But I guess Larry is on a mission here to keep inrng’s blog lively off-season, too, so he throws all the beef in and goes full gas 😉

  10. The only further comment from me on this is BS to the women’s angle. I really detest the idea that criticism of women’s sport so often ends up being branded misogynistic. It’s the same with criticism of the Israeli government – instantly the anti semitic label is hurled by the lions of the keyboard.
    The negative comments from competitors in that farce…er..race seem to be conveniently ignored here. Is this from the fear of being branded a misogynist?
    PS- Mr. Inrng posted this knowing full-well the arguments that followed the actual event, so don’t claim it was me who “throws all the beef in and goes full gas” OK?

    • But aren’t the comments of the participants skewed at least partly by perspective? Of course many of them felt it was a farce, because they were embarrassed by their mistakes, or aggrieved that they’d not been given (or perhaps not understood) the time gaps, and quite rightly felt that they hadn’t presented the best version of themselves, their sport, and their cycling ability to the viewing public…but to the public masses (as opposed to niche cycling fans who understand tactical nuance) it was surely widely viewed as a wonderful sporting underdog story? The embodiment of the Olympic spirit? The cycling equivalent to a non-league club beating a premiership giant in the FA cup?

      • “But aren’t the comments of the participants skewed at least partly by perspective?” Isn’t everything? “But they were embarrassed by their mistakes,” admits the race was a farce, does it not? I was out riding today and trying to think of a men’s race where the “After you. No, after you!” situation developed early in the race and let an opportunist escape and hang on for the win. I couldn’t think of one, but surely it’s happened and someone out there will come up with an example. Gabriele?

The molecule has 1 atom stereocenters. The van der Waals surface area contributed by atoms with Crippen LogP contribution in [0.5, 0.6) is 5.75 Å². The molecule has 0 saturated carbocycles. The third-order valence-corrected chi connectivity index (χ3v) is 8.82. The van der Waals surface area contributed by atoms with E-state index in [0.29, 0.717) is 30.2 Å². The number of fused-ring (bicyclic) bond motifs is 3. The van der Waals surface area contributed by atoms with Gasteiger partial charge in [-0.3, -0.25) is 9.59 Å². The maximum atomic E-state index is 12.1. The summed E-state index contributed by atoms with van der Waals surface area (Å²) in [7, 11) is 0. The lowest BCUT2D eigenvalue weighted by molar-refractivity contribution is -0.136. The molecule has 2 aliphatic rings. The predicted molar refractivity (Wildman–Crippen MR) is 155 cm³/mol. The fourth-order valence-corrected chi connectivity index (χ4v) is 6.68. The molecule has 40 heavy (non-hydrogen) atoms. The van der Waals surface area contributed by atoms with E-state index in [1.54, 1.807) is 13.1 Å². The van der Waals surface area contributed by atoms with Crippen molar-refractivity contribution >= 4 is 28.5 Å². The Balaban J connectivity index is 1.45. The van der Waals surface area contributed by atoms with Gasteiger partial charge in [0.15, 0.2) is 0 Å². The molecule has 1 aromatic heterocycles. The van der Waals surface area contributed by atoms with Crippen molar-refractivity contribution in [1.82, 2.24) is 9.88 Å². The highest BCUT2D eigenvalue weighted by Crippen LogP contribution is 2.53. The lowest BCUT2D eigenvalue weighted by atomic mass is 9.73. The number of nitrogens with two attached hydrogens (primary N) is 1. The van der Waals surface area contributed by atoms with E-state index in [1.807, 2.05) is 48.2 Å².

Stage races for me don’t much count vs one day events since Eros Poli can win the Ventoux stage (I was there) while nobody much cared since his GC position was so far back he was no threat to the big stars. One might cite Chiappucci’s famous Sestriere exploits (again, I was there) but as I recall he attacked out of a small group that had already broken away but a furious chase ensued, led by Bugno (which annoyed me at the time) helping BigMig, who almost caught El Diablo, so it wasn’t nearly the kind of farce IMHO the Tokyo women’s Olympic roadrace was.

  11. Why have so few people brought up the important planning considerations? The Olympic Road race had a tiny peloton (67), a large portion of which were solo qualifying riders from smaller nations, who were just there to make up the numbers. So, in reality less than 40 pro-level women. As the Dutch were so dominant, the expectation would be that the remaining possible winners would be leaning on the Dutch to chase, who would inevitably want to play poker, whilst also not really wanting to work for each other. So the conditions were right for a long break to succeed. Anna K saw this and went the extra mile to prepare for the heat and humidity by going out earlier than the others (made easier by her decision to not tie herself to a trade team). Finally, she had the bravery to trust her own TT talent and to take the gamble. In many ways it was the most intricately planned and most inspiring win of the year.

Comments are closed.